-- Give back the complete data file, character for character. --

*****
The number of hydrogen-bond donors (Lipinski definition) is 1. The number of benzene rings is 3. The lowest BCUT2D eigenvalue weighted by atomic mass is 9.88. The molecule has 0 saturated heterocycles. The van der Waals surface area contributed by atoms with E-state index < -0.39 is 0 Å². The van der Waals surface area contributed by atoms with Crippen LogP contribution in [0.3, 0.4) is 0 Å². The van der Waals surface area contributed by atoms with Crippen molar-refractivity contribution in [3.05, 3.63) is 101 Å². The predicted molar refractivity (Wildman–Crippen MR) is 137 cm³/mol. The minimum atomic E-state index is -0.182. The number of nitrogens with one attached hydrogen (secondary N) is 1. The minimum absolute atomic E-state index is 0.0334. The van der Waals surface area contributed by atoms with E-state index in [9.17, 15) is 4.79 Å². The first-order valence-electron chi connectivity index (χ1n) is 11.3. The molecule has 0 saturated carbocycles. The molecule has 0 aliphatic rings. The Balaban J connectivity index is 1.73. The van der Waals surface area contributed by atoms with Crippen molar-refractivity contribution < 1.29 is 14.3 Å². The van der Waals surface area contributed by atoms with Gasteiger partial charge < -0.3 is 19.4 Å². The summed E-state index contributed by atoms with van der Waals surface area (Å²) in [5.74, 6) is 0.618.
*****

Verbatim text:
The number of hydrogen-bond donors (Lipinski definition) is 1. The number of benzene rings is 3. The lowest BCUT2D eigenvalue weighted by atomic mass is 9.88. The molecule has 0 saturated heterocycles. The van der Waals surface area contributed by atoms with E-state index < -0.39 is 0 Å². The van der Waals surface area contributed by atoms with Crippen LogP contribution in [0.3, 0.4) is 0 Å². The van der Waals surface area contributed by atoms with Crippen molar-refractivity contribution in [3.05, 3.63) is 101 Å². The predicted molar refractivity (Wildman–Crippen MR) is 137 cm³/mol. The minimum atomic E-state index is -0.182. The number of nitrogens with one attached hydrogen (secondary N) is 1. The minimum absolute atomic E-state index is 0.0334. The van der Waals surface area contributed by atoms with E-state index in [9.17, 15) is 4.79 Å². The first-order valence-electron chi connectivity index (χ1n) is 11.3. The molecule has 0 saturated carbocycles. The molecule has 0 aliphatic rings. The Balaban J connectivity index is 1.73. The van der Waals surface area contributed by atoms with Crippen molar-refractivity contribution < 1.29 is 14.3 Å². The van der Waals surface area contributed by atoms with Gasteiger partial charge < -0.3 is 19.4 Å². The summed E-state index contributed by atoms with van der Waals surface area (Å²) in [5.74, 6) is 0.618.